Who do you trust for DaaS?

2014 will be the "Year of Daas," (desktops as a service), or at least the "year that everyone is talking about DaaS."

Gabe and I have both written that we believe that 2014 will be the "Year of Daas," (desktops as a service), or at least the "year that everyone is talking about DaaS." I've started talking about this in meetings I've been having in the Bay Area over the past few weeks, and several people asked me what types of providers customers might consider for DaaS.

It's an interesting question and one that I'd like to pose here. If you're considering DaaS for yourself or for your customers, what do you look for in a DaaS provider? Will you go for one of the bigger names, like VMware/Desktone or Dell? Or will you look to a smaller company—perhaps a more traditional local consulting company who also expands to providing desktops as a service?

Put another way, who do you trust to deliver your desktops?

There's a lot that goes into this. The obviously things to think about are security and reliability. But considering huge providers are still susceptible to security breaches, and giant companies can still go out of business, picking a big company doesn't necessarily protect you against that.

Maybe you're looking for a provider who can give you a more complete packaged solution? Do you just want someone to run your desktops, or do you also want them to manage them? And what about your applications? If you just outsource your desktops to the cloud without outsourcing your management and application delivery, do you actually get any value from the DaaS provider?

So what do you think? Big company or small? Fully managed desktops or just a bare Windows environment?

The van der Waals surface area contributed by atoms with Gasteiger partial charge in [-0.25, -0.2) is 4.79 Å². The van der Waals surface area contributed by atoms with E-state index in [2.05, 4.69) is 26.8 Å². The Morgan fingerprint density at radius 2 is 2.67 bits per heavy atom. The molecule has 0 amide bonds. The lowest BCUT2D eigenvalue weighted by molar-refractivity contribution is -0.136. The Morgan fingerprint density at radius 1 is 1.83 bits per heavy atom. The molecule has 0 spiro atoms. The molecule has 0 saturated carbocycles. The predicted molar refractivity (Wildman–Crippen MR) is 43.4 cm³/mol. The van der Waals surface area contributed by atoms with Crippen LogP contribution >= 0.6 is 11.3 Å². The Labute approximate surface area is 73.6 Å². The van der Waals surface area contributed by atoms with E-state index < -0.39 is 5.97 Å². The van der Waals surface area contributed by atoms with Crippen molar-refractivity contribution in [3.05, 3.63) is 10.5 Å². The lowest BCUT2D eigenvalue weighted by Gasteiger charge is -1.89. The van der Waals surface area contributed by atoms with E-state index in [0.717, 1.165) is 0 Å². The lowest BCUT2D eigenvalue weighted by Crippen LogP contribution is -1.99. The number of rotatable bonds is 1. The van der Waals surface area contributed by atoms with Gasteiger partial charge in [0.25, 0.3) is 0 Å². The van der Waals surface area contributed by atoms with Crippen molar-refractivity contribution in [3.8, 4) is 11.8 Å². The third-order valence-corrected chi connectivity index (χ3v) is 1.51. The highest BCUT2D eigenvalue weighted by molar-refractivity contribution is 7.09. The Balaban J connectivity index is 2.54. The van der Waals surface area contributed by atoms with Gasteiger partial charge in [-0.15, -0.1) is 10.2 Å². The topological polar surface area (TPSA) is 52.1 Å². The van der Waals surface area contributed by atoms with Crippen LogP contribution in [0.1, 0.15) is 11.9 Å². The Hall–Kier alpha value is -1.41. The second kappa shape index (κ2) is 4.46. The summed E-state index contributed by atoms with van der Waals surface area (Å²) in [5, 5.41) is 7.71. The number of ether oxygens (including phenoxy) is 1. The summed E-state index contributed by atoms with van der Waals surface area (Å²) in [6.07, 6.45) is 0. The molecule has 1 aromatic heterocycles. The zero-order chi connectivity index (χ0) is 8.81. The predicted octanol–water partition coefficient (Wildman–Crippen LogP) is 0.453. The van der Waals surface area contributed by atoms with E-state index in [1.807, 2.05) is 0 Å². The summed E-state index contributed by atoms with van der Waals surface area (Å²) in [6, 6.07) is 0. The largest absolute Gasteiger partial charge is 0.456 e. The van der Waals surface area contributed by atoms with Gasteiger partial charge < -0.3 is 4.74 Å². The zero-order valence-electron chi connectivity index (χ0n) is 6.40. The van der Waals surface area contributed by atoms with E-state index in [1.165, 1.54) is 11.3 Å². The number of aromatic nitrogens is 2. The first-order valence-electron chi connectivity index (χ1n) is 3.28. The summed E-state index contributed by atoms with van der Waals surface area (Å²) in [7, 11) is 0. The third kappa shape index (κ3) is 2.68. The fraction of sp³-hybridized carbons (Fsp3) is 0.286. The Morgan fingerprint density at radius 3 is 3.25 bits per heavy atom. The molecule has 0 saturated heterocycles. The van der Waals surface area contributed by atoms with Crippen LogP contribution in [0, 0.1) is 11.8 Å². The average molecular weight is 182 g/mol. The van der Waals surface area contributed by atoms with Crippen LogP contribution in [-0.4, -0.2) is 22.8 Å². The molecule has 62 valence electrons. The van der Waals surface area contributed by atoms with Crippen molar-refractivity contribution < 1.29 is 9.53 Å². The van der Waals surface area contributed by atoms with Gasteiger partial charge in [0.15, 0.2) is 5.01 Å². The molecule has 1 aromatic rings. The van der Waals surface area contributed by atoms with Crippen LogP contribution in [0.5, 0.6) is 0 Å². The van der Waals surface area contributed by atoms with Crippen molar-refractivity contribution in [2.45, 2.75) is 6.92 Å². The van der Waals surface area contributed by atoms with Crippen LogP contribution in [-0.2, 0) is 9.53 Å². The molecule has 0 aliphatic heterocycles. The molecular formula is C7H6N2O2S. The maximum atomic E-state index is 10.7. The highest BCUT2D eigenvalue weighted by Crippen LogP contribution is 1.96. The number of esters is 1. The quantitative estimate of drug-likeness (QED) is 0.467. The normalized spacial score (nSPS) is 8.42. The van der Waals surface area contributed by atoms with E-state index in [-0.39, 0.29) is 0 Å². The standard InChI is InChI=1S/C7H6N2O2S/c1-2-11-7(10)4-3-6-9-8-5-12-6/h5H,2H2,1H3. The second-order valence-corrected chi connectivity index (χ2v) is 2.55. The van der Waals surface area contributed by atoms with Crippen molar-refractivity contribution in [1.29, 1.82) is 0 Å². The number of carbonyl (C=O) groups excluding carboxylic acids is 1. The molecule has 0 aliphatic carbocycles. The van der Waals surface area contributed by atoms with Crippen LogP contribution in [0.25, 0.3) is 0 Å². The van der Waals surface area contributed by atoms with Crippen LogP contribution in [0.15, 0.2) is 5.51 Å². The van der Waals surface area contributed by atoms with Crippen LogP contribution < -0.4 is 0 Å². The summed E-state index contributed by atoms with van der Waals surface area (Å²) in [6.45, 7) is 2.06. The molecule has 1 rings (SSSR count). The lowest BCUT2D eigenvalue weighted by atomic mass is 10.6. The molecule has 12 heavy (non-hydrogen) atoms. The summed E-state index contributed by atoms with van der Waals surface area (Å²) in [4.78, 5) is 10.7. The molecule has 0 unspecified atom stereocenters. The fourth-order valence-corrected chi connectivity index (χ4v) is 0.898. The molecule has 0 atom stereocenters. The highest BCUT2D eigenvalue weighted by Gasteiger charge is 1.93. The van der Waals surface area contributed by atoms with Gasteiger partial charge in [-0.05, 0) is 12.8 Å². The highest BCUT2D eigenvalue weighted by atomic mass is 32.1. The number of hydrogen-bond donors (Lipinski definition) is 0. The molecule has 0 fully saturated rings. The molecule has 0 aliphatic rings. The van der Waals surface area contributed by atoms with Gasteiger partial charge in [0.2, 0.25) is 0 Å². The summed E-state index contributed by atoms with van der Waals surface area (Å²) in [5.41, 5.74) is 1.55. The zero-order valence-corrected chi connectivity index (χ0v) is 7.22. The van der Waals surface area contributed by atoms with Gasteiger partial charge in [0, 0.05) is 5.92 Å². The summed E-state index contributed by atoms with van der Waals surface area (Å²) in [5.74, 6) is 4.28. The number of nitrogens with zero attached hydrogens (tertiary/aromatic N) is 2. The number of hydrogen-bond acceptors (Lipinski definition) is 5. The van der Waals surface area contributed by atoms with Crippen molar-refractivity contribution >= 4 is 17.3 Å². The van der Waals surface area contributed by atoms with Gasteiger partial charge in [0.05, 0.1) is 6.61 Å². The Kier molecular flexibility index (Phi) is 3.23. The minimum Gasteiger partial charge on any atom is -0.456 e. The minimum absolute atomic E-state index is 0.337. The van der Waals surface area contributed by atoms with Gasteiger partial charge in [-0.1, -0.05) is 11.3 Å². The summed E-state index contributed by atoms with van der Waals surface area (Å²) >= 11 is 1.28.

And when it comes time to choose a provider, what do you look for? Reputation? Price? Geographic location? Someone you've worked with in the past?

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Seeing as nobody else has commented yet, I will.

In the early days of DaaS, we won customers like UCLA and the Fed Gov because we were cost-effective when compared to our competitors.

These days, the DaaS space is a much mature market and industry, but we are still winning deals for the same reason, our technology and architecture lets us deploy private desktop clouds at scale, for much less money than anyone else on the market.

When you consider that (from a user perspective), everybody's DaaS looks almost exactly the same and also that nobody cares which technology sits underneath the DaaS cloud much, then price is the most important driver.

Of course there are other considerations, but the recurring cost that is DaaS drives most decisions.

Thats the feedback I get from our own customers and they all pay an average of $5 USD per user per month or $20-25 USD per CCU per month.

Being that DaaS is mostly private cloud, built to specification, customers are getting exactly what they want most of the time from a networking /delivery/ security perspective and for the most part, as long as the provider is reputable and already has good customers, trust doesn't really come into the equation.

At least for tuCloud this has always been the case.


The DaaS / VDI user experience is increasingly becoming a commodity these days with multiple vendors offering similar solutions. In my opinion, cost and simplicity become the differentiators in commodity driven industries and I believe Guise is situated in an envious spot. Utilizing the same technology for both in house VDI and outsourced DaaS while providing the best bang for your buck with the most simple server hosted DESKTOP architecture around.

We are currently analysing our SMB environment to warrant a tear out of VIAB to opt for the DaaS Engine. This may not be considered as trusting an outsourced DaaS provider, but I would consider it as trusting a DaaS provider for in-house DaaS (VDI) solutions.